The inconvenient facts are readily available. Most of our national debt has been piled up almost entirely by Republican Administrations. Prior to sometime last year, when they got some kind of economic religion, the GOP told us, in the words of Dick Cheney, that "deficits don't matter." Ronald Reagan began his first term with a total debt of only $930 million and increased that total debt to $2.7 trillion, more than all the presidential administrations before him combined, including the "New Deal" of Roosevelt and "Great Society" of LBJ. The first Bush Administration expanded the national debt to over $4 trillion, and then George W. Bush nearly doubled the debt from $5.6 trillion to more than $10 trillion. Rather than calling for shared sacrifice, the second Bush fought two unfunded wars, while slashing the tax rates for the wealthiest Americans, and told the rest of us to just "go shopping."
Most of our deficits come from support of one industry, of course, and that is maintaining the endless international supply lines of the oil industry.
A Right-Wing Prescription for Failure
Instead of addressing the real cause of all that debt, the Republican Party takes aim at everything that has nothing to do with the deficits, including Social Security. Instead of moving us away from our oil addiction, the GOP moves to protect that one industry against any competition. As gas and food prices rise and national capital cash flows remain sluggish, Republican leaders take aim at everyone and everything other than the root causes of all that debt -- particularly education, health, infrastructure and services to the poor -- and instead pump cash into the coffers of central bankers, falsely believing such transfusions will somehow cure capital-flow problems.
In Wisconsin, the GOP's Governor Scott Walker attacks collective bargaining instead of building on that state's strong education facilities. In Michigan, Governor Rick Snyder seeks to cut corporate taxes by 86%, while raising individual income taxes and hatching a dubious scheme that would allow him to install un-elected corporate managers over elected local governments. New Jersey Governor Chris Christie calls for raising that state’s estate tax exemption from $675,000 to $1 million, while eliminating New Jersey's earned income tax credit. Maine Governor Paul LePage, a Tea Party favorite, has introduced a tax package that would raise the state’s estate tax exemption from $1 million to $2 million -- allowing four hundred of the state’s wealthiest estates to escape taxation -- while hiking property taxes to make up the difference.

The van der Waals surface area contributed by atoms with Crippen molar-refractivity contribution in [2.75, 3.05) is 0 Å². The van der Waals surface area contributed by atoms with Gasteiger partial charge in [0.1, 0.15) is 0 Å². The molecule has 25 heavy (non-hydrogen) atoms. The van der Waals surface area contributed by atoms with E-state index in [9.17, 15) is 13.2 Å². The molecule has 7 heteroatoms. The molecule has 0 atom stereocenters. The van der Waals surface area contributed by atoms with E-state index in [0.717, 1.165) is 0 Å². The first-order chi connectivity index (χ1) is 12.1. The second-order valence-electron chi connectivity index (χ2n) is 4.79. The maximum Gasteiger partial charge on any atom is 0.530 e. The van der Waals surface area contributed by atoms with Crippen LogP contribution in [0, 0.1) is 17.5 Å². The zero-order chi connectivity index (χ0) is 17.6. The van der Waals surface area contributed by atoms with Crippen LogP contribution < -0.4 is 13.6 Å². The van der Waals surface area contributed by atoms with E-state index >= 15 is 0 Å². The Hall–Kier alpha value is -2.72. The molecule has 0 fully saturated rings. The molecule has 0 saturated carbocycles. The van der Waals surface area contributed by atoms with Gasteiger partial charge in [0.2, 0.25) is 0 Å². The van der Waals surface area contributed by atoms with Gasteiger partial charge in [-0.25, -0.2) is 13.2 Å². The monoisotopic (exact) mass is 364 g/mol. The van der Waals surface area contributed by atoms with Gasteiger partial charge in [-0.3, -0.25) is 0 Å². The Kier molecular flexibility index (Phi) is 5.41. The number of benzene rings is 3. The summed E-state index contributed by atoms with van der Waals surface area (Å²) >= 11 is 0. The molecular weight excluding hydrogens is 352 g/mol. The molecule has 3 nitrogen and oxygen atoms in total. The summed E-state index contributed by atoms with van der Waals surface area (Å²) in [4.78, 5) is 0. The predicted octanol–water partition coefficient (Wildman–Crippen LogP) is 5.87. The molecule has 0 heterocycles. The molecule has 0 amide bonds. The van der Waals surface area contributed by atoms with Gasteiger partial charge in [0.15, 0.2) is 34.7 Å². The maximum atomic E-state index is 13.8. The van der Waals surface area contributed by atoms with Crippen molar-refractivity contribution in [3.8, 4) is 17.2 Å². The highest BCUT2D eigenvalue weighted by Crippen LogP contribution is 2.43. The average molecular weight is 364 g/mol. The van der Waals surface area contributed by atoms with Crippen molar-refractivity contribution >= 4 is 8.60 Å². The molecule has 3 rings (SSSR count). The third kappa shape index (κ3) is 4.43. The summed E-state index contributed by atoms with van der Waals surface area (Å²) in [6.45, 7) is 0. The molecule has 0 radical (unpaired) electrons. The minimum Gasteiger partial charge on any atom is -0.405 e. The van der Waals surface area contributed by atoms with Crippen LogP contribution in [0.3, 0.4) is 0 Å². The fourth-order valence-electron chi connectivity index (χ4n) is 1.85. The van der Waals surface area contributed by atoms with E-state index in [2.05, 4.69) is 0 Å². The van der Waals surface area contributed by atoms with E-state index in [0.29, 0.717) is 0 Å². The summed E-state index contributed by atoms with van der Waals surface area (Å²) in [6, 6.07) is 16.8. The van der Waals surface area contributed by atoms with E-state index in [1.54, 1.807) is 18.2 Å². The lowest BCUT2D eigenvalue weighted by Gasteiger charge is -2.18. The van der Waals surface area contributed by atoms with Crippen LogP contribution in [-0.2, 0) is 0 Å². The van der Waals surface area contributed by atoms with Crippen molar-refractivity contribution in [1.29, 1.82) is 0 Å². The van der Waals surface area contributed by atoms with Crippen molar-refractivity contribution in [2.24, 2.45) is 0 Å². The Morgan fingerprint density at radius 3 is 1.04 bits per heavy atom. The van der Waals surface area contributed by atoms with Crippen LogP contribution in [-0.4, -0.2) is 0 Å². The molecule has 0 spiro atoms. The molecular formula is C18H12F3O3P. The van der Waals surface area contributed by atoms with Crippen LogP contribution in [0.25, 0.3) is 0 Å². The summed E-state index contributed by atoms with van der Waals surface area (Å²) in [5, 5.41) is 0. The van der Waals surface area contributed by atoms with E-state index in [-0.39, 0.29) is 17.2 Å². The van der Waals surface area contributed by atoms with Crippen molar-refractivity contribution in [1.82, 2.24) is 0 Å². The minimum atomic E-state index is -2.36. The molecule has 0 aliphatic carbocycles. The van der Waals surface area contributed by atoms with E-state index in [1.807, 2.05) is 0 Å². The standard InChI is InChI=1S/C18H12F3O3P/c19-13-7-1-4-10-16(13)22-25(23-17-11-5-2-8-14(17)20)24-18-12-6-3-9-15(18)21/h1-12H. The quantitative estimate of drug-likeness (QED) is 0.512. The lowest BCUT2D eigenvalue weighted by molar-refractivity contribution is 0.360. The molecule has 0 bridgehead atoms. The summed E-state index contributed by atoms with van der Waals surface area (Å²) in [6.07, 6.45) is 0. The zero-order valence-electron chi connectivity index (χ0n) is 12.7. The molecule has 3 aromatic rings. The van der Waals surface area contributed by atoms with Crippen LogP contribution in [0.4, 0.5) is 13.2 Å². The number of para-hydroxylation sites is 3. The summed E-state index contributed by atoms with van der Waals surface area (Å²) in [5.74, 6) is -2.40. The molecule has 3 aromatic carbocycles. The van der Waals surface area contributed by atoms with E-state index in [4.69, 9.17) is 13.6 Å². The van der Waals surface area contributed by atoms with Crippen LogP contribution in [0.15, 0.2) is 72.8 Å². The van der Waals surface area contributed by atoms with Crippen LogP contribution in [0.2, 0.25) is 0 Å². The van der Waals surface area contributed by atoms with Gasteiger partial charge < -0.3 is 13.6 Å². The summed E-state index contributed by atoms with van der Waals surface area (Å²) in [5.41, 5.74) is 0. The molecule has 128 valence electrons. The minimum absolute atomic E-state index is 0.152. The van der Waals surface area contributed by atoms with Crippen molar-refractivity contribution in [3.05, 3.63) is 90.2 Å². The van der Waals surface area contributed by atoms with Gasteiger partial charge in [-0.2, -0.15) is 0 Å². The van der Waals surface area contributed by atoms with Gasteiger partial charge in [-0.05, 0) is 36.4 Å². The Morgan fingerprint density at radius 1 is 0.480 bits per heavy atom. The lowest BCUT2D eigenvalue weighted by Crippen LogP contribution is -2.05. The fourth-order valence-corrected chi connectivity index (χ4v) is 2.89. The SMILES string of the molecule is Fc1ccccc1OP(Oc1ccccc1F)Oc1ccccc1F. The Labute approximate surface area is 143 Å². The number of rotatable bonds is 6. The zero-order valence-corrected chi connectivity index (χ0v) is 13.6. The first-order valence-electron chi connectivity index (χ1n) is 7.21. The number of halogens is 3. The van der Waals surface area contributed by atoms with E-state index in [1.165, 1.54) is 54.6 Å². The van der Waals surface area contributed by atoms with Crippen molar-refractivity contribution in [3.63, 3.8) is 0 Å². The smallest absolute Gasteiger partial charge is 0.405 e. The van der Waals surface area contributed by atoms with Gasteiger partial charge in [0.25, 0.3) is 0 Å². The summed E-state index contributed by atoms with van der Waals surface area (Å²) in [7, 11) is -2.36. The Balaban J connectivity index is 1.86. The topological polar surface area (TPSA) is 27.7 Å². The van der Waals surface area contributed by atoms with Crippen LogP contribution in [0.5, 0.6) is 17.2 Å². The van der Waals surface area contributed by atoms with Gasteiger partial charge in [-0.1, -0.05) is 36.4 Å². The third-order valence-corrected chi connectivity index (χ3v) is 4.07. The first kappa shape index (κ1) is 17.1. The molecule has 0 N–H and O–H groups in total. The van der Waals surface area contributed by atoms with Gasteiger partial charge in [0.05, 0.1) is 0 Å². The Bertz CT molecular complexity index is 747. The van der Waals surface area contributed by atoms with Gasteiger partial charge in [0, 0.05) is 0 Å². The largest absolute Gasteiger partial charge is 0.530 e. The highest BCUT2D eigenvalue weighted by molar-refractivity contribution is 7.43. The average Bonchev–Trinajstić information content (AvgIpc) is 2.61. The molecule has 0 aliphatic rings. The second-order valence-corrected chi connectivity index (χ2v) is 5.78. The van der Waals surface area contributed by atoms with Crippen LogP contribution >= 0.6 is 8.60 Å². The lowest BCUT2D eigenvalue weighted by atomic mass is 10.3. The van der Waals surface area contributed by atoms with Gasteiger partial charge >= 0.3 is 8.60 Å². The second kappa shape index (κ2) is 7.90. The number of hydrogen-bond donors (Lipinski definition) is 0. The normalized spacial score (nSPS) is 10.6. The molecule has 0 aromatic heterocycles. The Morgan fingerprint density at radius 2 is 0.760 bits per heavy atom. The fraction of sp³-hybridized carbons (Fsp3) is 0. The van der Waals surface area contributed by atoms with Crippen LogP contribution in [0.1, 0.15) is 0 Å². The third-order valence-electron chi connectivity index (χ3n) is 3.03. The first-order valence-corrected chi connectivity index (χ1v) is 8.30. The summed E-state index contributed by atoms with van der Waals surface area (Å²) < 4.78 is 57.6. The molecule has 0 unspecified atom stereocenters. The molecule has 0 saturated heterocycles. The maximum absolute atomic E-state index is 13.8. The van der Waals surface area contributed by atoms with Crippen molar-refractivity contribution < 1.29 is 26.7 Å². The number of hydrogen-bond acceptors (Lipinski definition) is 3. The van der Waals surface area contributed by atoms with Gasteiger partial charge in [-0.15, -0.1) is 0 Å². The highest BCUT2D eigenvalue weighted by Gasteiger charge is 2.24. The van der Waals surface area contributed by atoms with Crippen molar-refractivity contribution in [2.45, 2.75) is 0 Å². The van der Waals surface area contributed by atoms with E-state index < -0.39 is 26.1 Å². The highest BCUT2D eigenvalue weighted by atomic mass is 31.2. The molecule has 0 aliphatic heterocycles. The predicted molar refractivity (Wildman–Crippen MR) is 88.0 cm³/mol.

New Mexico Governor Susana Martinez wants to slash funds for public education while blowing away any regulatory oversight of dirty extractive industries or her pet campaign contributors like Doña Ana County's dirty factory-dairy industry. Former Governor Gary Johnson, launching his vanity presidential campaign from a Taos-area ski slope, and looking to stoke the heart-strings of the so-called libertarian flock, tells us we should just go ahead and eliminate the whole national debt by next Thursday.
These schemes are not a recipe for recovery; they are a prescription for failure. They place protection for favored trade combinations ahead of innovation or sound market investment.
The Real Adam Smith
Even old Adam Smith, usually cited for his pure market orthodoxy, understood the need for public investment to public support the marketplace. Smith frequently called for government infusion of funds for key areas of development, including infrastructure and public education. Far from backing the unchecked support of corporate interests, Adam Smith was frequently among big business's greatest critics, especially when they worked with government partners to support old trade combinations and stifle small-market innovation. "Businessmen," Smith wrote in the Wealth of Nations, "are an order of men whose is never exactly the same with that of the public, who have generally an interest to deceive and even oppress the public, and who have, upon many occasions, both deceived and oppressed it."